Developing high quality apprentices

Background

In Germany, the social consensus ensures that all school leavers are offered vocational education and training based on the dual system which provides new learners with a wide range of employability skills. As part of the partnership between the state and the private sector, Linhardt GmbH & Co. KG - a packaging manufacturer with headquarters in Bavaria - regularly trains young people. In 2010, 22 trainees successfully completed their initial vocational training in one of the following three sectors: tools manufacturing/ servicing; production; or administration/ management. These trainees were the first to graduate from Linhardt’s own programme called “ABC – towards the training championship". Linhardt’s commitment to training received the "VET quality label" of the German IVET Trainer Academy (DBA-Cert) in summer 2010.

 

Linhardt draws up its in-company training plan for trainees, which corresponds to the training regulations set by the autonomous industrial body (the Chamber). This sets out the practicalities of training as all enterprises that operate the dual system enter into a contract with trainees in which they undertake to provide them with the required professional competences for the relevant training occupation. The suitability of training enterprises and in-company training personnel is monitored by the Chambers. Linhardt offers apprenticeship training in the following sectors and occupations:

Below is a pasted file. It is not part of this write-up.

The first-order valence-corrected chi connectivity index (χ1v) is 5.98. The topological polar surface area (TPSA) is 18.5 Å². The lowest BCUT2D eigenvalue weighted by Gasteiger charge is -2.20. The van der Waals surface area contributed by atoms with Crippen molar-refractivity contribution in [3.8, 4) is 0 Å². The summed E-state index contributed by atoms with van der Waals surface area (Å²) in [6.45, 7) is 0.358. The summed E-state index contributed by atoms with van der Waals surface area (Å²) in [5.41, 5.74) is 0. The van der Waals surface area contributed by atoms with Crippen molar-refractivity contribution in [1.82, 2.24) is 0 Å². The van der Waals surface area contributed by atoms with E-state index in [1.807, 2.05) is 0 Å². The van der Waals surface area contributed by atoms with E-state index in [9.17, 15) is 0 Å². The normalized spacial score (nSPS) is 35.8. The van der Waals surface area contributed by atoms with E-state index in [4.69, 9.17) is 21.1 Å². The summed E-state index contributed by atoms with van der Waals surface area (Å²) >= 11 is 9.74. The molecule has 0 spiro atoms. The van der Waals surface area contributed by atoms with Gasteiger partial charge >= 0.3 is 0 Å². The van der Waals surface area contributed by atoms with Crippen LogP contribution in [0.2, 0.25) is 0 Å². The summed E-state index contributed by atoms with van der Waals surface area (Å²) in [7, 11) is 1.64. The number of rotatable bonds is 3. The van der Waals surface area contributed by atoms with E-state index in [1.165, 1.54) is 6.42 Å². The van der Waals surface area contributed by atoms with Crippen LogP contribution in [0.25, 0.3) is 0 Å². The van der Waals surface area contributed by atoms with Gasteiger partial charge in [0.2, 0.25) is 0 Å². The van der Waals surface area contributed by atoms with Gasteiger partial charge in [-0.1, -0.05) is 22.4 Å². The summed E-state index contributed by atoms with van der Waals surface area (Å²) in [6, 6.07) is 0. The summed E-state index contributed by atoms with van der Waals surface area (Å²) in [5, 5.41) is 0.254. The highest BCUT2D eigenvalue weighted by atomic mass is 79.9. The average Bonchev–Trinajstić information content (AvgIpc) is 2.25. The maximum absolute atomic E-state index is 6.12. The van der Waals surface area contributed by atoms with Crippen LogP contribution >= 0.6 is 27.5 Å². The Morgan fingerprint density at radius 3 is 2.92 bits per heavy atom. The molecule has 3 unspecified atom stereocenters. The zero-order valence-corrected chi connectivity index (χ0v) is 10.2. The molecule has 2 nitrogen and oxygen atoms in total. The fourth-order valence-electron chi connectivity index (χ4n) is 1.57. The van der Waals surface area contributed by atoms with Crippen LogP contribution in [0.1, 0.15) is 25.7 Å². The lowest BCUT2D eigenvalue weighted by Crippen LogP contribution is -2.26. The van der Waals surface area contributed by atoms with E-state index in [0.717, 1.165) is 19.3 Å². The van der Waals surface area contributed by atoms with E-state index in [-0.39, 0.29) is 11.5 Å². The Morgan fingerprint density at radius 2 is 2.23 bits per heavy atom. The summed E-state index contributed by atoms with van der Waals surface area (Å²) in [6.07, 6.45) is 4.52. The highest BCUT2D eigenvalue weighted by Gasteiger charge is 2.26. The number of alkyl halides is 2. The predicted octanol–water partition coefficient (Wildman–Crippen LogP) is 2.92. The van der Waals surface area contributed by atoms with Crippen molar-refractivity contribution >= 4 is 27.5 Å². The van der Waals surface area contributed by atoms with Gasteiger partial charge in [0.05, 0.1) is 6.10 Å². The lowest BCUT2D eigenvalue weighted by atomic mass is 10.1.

Sector

Occupations

Tools manufacturing/ servicing

Tools mechanic, milling machine operator, industrial mechanic, electronics technician

Production

Machine and plant operator, printer

Administration/ management

Industrial clerk, European business clerk, IT specialist, technical product designer, media designer

 

The management of Linhardt began this initiative because they wanted to develop the company and safeguard its future. The management wanted to be prepared for increasing demands that would face the organisation and the need for them to respond to an ageing population. In addition, the management team was keen to develop trainees according to the values and expectations of the company. This included the need to improve trainees’ integration within the company and strengthen their teamwork in order to help them become and feel part of the business. Linhardt believes that through more intensive support, trainees can become better prepared for their working life following the completion of their training.